Good morning, today's lecture is the very first of a series of lectures on art history, so I'd like to spend some time discussing with you the following topic:
Why do we need to study art history? And what can we learn from it?
First of all, I'd say, if you study art history, this might be a good way to learn more about a culture than it's possible to learn in general history classes.
You know, most typical history courses concentrate on politics, economics and war, but art history focuses on much more than this.
Because art reflects not only the political values of a people, but also their religious beliefs, emotions etc.
In addition, information about the daily activities of our ancestors can be provided by art,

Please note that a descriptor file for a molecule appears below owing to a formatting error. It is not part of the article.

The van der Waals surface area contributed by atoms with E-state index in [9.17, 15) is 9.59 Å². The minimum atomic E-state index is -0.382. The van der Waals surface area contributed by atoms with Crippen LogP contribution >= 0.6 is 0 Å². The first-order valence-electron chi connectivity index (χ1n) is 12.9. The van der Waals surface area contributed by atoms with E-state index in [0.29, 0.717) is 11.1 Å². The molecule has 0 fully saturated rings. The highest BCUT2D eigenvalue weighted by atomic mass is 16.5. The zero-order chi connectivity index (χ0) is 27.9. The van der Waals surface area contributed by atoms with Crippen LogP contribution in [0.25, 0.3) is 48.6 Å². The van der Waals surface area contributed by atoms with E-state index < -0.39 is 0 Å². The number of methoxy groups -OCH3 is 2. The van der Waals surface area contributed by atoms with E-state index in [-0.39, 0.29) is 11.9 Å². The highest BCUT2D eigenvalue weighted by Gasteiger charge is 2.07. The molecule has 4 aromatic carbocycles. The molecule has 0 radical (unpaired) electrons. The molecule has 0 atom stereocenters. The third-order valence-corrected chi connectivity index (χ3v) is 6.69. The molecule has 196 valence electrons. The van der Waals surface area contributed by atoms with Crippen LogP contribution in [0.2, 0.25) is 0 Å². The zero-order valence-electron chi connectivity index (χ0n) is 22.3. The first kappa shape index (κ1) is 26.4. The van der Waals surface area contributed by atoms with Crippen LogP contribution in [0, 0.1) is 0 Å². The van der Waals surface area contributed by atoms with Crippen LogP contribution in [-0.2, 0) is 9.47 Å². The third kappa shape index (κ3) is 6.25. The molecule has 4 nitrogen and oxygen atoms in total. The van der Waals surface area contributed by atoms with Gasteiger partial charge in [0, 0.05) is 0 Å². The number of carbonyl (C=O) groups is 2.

like what people did for a living, what kind of dress they wore, what ceremonies they held etc.
In short, art can express the essential qualities of a time and a place,
and the study of it clearly offers us a deeper understanding than can be found in most history books and enables us to learn more things about human society and civilization.
The second point I'd like to make is about the type of information.
In history books, information is objective, that is facts about political economic life of a country are given, but opinions are not expressed.
Art, on the other hand, is subjective. It reflects personal emotions and opinions.
For example, Francisco Goya was a great Spanish painter and also perhaps the first truly political artist.
In his famous painting, The Third of May 1808, he showed soldiers shooting a group of simple people.
His description of soldiers and their victims has become a symbol of the enormous power or the misuse of this power that the government can have over its people.
Over 100 years later, on another continent, the powerful paintings of Mexican artists depicted their deep anger and sadness about social problems.
In summary, through art you can find a personal and emotional view of history.